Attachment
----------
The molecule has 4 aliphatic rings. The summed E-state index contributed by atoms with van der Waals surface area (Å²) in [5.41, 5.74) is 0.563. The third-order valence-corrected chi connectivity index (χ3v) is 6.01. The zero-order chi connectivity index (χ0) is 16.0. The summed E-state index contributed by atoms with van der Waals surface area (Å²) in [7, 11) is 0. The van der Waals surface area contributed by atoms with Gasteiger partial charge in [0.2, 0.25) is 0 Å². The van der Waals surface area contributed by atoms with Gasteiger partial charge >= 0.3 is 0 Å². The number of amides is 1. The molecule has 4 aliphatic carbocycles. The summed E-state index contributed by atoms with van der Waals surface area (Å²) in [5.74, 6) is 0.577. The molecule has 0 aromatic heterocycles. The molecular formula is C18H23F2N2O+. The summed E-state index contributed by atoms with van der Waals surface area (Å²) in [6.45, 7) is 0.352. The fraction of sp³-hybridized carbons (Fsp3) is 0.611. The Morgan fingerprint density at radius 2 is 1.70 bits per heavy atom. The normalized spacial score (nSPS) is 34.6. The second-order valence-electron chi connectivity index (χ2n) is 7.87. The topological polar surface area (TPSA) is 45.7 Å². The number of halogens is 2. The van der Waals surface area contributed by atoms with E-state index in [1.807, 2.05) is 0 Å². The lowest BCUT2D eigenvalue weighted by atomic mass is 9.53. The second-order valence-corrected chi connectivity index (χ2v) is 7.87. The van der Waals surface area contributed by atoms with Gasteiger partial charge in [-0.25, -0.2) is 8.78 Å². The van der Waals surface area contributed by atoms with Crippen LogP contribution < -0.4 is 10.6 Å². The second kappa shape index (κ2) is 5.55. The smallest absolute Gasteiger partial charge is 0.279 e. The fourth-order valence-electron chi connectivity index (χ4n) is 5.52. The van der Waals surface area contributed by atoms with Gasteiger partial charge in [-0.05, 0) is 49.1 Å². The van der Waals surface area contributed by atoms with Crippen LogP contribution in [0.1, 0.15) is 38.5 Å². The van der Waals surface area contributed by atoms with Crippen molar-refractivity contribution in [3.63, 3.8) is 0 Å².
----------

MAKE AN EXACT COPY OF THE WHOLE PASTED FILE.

The molecule has 4 aliphatic rings. The summed E-state index contributed by atoms with van der Waals surface area (Å²) in [5.41, 5.74) is 0.563. The third-order valence-corrected chi connectivity index (χ3v) is 6.01. The zero-order chi connectivity index (χ0) is 16.0. The summed E-state index contributed by atoms with van der Waals surface area (Å²) in [7, 11) is 0. The van der Waals surface area contributed by atoms with Gasteiger partial charge in [0.2, 0.25) is 0 Å². The van der Waals surface area contributed by atoms with Gasteiger partial charge >= 0.3 is 0 Å². The number of amides is 1. The molecule has 4 aliphatic carbocycles. The summed E-state index contributed by atoms with van der Waals surface area (Å²) in [5.74, 6) is 0.577. The molecule has 0 aromatic heterocycles. The molecular formula is C18H23F2N2O+. The summed E-state index contributed by atoms with van der Waals surface area (Å²) in [6.45, 7) is 0.352. The fraction of sp³-hybridized carbons (Fsp3) is 0.611. The Morgan fingerprint density at radius 2 is 1.70 bits per heavy atom. The normalized spacial score (nSPS) is 34.6. The second-order valence-electron chi connectivity index (χ2n) is 7.87. The topological polar surface area (TPSA) is 45.7 Å². The number of halogens is 2. The van der Waals surface area contributed by atoms with E-state index in [1.807, 2.05) is 0 Å². The lowest BCUT2D eigenvalue weighted by atomic mass is 9.53. The second-order valence-corrected chi connectivity index (χ2v) is 7.87. The van der Waals surface area contributed by atoms with Gasteiger partial charge in [-0.25, -0.2) is 8.78 Å². The van der Waals surface area contributed by atoms with Crippen LogP contribution < -0.4 is 10.6 Å². The second kappa shape index (κ2) is 5.55. The smallest absolute Gasteiger partial charge is 0.279 e. The fourth-order valence-electron chi connectivity index (χ4n) is 5.52. The van der Waals surface area contributed by atoms with Gasteiger partial charge in [-0.05, 0) is 49.1 Å². The van der Waals surface area contributed by atoms with Crippen LogP contribution in [0.1, 0.15) is 38.5 Å². The van der Waals surface area contributed by atoms with Crippen molar-refractivity contribution in [3.63, 3.8) is 0 Å².